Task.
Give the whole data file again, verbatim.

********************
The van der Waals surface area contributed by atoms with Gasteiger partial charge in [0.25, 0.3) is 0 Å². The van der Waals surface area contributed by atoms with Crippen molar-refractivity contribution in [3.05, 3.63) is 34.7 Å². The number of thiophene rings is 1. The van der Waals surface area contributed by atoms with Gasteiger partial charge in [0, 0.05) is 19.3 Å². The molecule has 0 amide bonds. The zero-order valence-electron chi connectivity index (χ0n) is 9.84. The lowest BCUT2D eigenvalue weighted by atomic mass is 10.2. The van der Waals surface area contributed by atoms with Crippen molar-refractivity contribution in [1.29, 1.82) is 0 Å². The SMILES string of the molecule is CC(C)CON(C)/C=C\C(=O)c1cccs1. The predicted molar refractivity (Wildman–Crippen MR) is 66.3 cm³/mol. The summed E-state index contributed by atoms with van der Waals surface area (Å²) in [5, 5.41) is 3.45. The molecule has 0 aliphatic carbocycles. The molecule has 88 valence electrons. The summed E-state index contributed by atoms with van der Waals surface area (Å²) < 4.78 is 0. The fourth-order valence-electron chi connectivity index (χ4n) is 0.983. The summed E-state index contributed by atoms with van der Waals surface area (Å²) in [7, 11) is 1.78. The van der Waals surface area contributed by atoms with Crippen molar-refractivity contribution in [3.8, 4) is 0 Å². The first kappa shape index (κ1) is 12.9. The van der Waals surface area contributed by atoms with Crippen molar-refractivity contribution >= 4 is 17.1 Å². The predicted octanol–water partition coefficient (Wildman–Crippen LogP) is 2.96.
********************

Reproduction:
The van der Waals surface area contributed by atoms with Gasteiger partial charge in [0.25, 0.3) is 0 Å². The van der Waals surface area contributed by atoms with Crippen molar-refractivity contribution in [3.05, 3.63) is 34.7 Å². The number of thiophene rings is 1. The van der Waals surface area contributed by atoms with Gasteiger partial charge in [0, 0.05) is 19.3 Å². The molecule has 0 amide bonds. The zero-order valence-electron chi connectivity index (χ0n) is 9.84. The lowest BCUT2D eigenvalue weighted by atomic mass is 10.2. The van der Waals surface area contributed by atoms with Crippen molar-refractivity contribution in [1.29, 1.82) is 0 Å². The SMILES string of the molecule is CC(C)CON(C)/C=C\C(=O)c1cccs1. The predicted molar refractivity (Wildman–Crippen MR) is 66.3 cm³/mol. The summed E-state index contributed by atoms with van der Waals surface area (Å²) in [5, 5.41) is 3.45. The molecule has 0 aliphatic carbocycles. The molecule has 88 valence electrons. The summed E-state index contributed by atoms with van der Waals surface area (Å²) < 4.78 is 0. The fourth-order valence-electron chi connectivity index (χ4n) is 0.983. The summed E-state index contributed by atoms with van der Waals surface area (Å²) in [7, 11) is 1.78. The van der Waals surface area contributed by atoms with Crippen molar-refractivity contribution in [3.8, 4) is 0 Å². The first kappa shape index (κ1) is 12.9. The van der Waals surface area contributed by atoms with Crippen molar-refractivity contribution >= 4 is 17.1 Å². The predicted octanol–water partition coefficient (Wildman–Crippen LogP) is 2.96.